Decarbonisation Pathways for the Port of Rotterdam Region

Measures to facilitate a profound decarbonisation of the port area

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  • News 24.03.2017

On behalf of the Port of Rotterdam Authority, the Wuppertal Institute developed three possible pathways for a decarbonised port of Rotterdam until 2050. The port area is home to about 80 per cent of the Netherlands' petrochemical industry and significant power plant capacities. Consequently, the port of Rotterdam has the potential of being an international leader for the global energy transition, playing an important role when it comes to reducing CO2 emissions in order to deliver on the EU's long-term climate goals.

The three decarbonisation scenarios all built on the increasing use of renewables (wind and solar power) and the adoption of the best available technologies (efficiency). The analysis focuses on power plants, refineries and the chemical industry, which together are responsible for more than 90 per cent of the port area's current CO2 emissions.

The decarbonisation scenarios describe how CO2 emissions could be reduced by 75 to 98 per cent in 2050 (compared to 2015). Depending on the scenario, different mitigation strategies are relied upon, including electrification, closure of carbon cycles or carbon capture and storage (CCS). The study includes recommendations for local companies, the Port Authority as well as policy makers. In addition, the study includes a reference scenario, which makes it clear that a "business as usual" mentality will fall well short of contributing adequately to the EU's long-term climate goals.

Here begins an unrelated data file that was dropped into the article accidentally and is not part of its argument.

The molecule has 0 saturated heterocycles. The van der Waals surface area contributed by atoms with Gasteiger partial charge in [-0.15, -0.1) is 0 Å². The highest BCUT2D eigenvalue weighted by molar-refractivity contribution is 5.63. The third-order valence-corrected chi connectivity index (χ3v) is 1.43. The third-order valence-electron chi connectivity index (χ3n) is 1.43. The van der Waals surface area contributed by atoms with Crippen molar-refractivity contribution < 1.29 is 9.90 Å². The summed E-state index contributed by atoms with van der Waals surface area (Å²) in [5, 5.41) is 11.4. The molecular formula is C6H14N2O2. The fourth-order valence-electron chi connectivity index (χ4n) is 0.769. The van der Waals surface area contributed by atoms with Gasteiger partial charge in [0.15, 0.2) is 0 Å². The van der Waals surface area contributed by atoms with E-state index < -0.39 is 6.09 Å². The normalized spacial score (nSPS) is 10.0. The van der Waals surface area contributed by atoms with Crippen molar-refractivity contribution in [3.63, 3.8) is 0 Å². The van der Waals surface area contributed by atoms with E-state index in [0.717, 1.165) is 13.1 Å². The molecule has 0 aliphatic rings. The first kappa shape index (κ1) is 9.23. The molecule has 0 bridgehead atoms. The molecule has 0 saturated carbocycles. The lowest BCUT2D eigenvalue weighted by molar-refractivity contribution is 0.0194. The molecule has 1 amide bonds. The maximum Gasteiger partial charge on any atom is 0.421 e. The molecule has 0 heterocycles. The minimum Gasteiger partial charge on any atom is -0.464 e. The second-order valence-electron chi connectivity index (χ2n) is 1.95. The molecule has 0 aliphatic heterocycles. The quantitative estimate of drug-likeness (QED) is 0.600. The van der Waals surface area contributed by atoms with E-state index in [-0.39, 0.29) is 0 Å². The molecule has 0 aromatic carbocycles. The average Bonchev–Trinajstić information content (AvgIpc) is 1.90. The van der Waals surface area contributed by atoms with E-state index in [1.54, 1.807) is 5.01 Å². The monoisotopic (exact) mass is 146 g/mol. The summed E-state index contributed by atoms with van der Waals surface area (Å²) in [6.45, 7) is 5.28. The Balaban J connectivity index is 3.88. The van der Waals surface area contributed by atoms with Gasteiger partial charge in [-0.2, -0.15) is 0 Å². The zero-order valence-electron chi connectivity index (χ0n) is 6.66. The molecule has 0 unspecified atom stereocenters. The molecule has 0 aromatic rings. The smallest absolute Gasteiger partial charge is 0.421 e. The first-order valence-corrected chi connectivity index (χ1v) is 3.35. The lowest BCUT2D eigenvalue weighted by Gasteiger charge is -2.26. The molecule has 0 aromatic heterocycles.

The study was conducted by Sascha Samadi, Stefan Lechtenböhmer, Clemens Schneider, Karin Arnold, Manfred Fischedick, Dietmar Schüwer and Andreas Pastowski (all Wuppertal Institute). The project team received external support during the course of the project from Emile Chappin and Rob Stikkelman from the Delft University of Technology.

For further information, please see the Port's press release or the project description. The study is available for free download from the Wuppertal Institute's publication server.